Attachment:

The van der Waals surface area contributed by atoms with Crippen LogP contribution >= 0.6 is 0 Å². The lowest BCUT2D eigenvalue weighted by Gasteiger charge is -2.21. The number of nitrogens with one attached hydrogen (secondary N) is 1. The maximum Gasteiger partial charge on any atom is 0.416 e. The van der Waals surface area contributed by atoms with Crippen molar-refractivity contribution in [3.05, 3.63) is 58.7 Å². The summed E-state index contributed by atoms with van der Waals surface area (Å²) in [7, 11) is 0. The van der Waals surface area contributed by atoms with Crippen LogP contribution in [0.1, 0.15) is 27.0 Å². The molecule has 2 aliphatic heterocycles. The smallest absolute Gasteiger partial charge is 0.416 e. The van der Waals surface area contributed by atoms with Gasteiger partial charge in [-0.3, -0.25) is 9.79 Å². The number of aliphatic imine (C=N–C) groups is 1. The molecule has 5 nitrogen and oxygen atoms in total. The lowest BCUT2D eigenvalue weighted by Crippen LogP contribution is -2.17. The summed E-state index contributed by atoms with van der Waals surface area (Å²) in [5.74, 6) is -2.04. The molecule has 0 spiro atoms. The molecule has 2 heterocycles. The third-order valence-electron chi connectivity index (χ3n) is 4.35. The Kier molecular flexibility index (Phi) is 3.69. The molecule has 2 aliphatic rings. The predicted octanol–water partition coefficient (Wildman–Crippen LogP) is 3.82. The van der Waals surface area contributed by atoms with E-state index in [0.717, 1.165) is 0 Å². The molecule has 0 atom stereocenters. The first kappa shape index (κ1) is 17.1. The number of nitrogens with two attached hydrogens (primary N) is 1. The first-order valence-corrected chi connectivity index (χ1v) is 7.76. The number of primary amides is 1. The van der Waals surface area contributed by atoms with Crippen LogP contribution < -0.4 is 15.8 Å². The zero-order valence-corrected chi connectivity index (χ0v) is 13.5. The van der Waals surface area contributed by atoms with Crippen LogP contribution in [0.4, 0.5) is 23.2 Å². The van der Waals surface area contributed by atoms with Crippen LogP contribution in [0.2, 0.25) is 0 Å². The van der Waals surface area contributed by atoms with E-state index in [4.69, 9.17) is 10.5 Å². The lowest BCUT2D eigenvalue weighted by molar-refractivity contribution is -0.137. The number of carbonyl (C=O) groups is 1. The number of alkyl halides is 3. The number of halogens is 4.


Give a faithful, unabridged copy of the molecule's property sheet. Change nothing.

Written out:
The van der Waals surface area contributed by atoms with Crippen LogP contribution >= 0.6 is 0 Å². The lowest BCUT2D eigenvalue weighted by Gasteiger charge is -2.21. The number of nitrogens with one attached hydrogen (secondary N) is 1. The maximum Gasteiger partial charge on any atom is 0.416 e. The van der Waals surface area contributed by atoms with Crippen molar-refractivity contribution in [3.05, 3.63) is 58.7 Å². The summed E-state index contributed by atoms with van der Waals surface area (Å²) in [7, 11) is 0. The van der Waals surface area contributed by atoms with Crippen LogP contribution in [0.1, 0.15) is 27.0 Å². The molecule has 2 aliphatic heterocycles. The smallest absolute Gasteiger partial charge is 0.416 e. The van der Waals surface area contributed by atoms with Gasteiger partial charge in [-0.3, -0.25) is 9.79 Å². The number of aliphatic imine (C=N–C) groups is 1. The molecule has 5 nitrogen and oxygen atoms in total. The lowest BCUT2D eigenvalue weighted by Crippen LogP contribution is -2.17. The summed E-state index contributed by atoms with van der Waals surface area (Å²) in [5.74, 6) is -2.04. The molecule has 0 spiro atoms. The molecule has 2 heterocycles. The third-order valence-electron chi connectivity index (χ3n) is 4.35. The Kier molecular flexibility index (Phi) is 3.69. The molecule has 2 aliphatic rings. The predicted octanol–water partition coefficient (Wildman–Crippen LogP) is 3.82. The van der Waals surface area contributed by atoms with E-state index in [0.717, 1.165) is 0 Å². The molecule has 0 atom stereocenters. The first kappa shape index (κ1) is 17.1. The number of nitrogens with two attached hydrogens (primary N) is 1. The first-order valence-corrected chi connectivity index (χ1v) is 7.76. The number of primary amides is 1. The van der Waals surface area contributed by atoms with Crippen LogP contribution < -0.4 is 15.8 Å². The zero-order valence-corrected chi connectivity index (χ0v) is 13.5. The van der Waals surface area contributed by atoms with Crippen LogP contribution in [0.4, 0.5) is 23.2 Å². The van der Waals surface area contributed by atoms with Crippen LogP contribution in [0.2, 0.25) is 0 Å². The van der Waals surface area contributed by atoms with E-state index in [4.69, 9.17) is 10.5 Å². The lowest BCUT2D eigenvalue weighted by molar-refractivity contribution is -0.137. The number of carbonyl (C=O) groups is 1. The number of alkyl halides is 3. The number of halogens is 4.